Young mum and baby

The Youth Residential program provides crisis accommodation and 24/7 support to young people and young families who reside in the Hope Street refuge in Brunswick West. This is a safe place where young people and their children are supported to move from a situation of crisis, uncertainty and risk to a situation of calm and empowerment to make decisions about their own lives.

What does the program offer?

  • Accommodation for up to seven young people
  • Two-bedroom Family Unit for young people and their accompanying children
  • Overnight and weekend emergency accommodation, when capacity allows
  • Safe and stable environment, meals, basic clothing and toiletry supplies
  • Case management support
  • Access to a visiting nurse
  • Access to the Youth Reconciliation program and HYDDI
  • Living Skills Program
  • Information/education sessions eg financial, employment, legal, health matters

How can young people enter this program?

Young people must be:

  • 16 - 25 years of age—priority given to young people under 21 years of age and who are from the Moreland and Hume local government areas
  • (at risk of) experiencing homelessness
  • linked to the North and North-West Metropolitan region of Melbourne

Please contact your nearest access point(s) listed on this page to find out more about entering this program.


In 2018-2019, 108 young people were accommodated at the Youth Refuge, including one accompanying child. Of these, 101 were new clients this year, whilst seven clients were carried over from the previous year. During the year, 106 clients exited the program.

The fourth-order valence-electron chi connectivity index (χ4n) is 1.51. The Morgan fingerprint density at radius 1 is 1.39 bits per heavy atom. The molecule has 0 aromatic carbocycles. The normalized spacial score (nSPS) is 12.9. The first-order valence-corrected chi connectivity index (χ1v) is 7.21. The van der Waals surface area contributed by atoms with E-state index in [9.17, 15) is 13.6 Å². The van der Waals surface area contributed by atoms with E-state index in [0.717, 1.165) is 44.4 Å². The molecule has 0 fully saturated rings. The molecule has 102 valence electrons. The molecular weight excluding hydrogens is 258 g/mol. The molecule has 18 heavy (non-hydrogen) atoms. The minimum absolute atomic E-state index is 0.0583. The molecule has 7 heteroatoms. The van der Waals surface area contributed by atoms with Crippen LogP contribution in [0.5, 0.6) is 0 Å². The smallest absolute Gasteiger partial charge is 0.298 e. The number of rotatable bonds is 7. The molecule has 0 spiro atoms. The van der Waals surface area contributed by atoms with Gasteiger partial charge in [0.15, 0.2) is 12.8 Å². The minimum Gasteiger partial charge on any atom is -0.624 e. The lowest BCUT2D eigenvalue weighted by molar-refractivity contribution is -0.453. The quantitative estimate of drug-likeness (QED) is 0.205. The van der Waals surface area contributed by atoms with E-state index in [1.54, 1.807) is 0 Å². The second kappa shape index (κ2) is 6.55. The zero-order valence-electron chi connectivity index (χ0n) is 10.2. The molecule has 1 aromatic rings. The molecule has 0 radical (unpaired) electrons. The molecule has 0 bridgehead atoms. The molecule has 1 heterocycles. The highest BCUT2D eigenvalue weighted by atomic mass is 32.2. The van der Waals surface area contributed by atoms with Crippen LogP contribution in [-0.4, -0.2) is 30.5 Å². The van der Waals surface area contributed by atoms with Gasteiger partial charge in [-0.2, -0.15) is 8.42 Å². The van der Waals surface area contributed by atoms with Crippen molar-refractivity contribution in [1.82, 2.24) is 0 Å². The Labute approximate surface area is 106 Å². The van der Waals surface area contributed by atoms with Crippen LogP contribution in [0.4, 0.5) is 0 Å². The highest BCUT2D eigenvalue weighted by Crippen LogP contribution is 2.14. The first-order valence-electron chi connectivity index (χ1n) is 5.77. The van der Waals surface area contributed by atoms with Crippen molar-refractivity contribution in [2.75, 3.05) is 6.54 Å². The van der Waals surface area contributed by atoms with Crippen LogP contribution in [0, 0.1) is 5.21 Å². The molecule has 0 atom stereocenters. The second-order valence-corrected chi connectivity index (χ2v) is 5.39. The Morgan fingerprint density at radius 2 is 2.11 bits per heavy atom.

Of the 108 young people supported:

  • 67 were female and 41 were male;
  • The most common age brackets were 21-25 years old (54%); 18-20 years old (36%); and 15-17 years old (8%);
  • 50% were born in Australia, with 7% identifying as Aboriginal or Torres Strait Islander;
  • Of those born overseas, the majority were born in Somalia (9%), Ethiopia (9%); England (6%), Canada (4%), New Zealand (4%) and Sudan (4%). China, Columbia, Egypt, Ghana, Liberia, Pakistan, Samoa, South Sudan and Tanzania were also represented with one client from each country;
  • 49% had a prior mental health diagnosis; and
  • The most common reasons for seeking assistance were:
    • previous accommodation ended (34%);
    • domestic and family violence (14%);
    • relationship and family breakdown (10%); and
    • lack of family and/or community support (8%).

Learn more about the young people supported, and our impact, from the report below.


  1. A support period is the length of time during which a client receives services from Hope Street. The support period ends when the client stops receiving those services, eg they exit one of our programs. Sometimes a young person/family (at risk of) experiencing homelessness requires more than one support period to ensure that they have every opportunity to secure stable accommodation and remain connected to their families, networks, education and employment.
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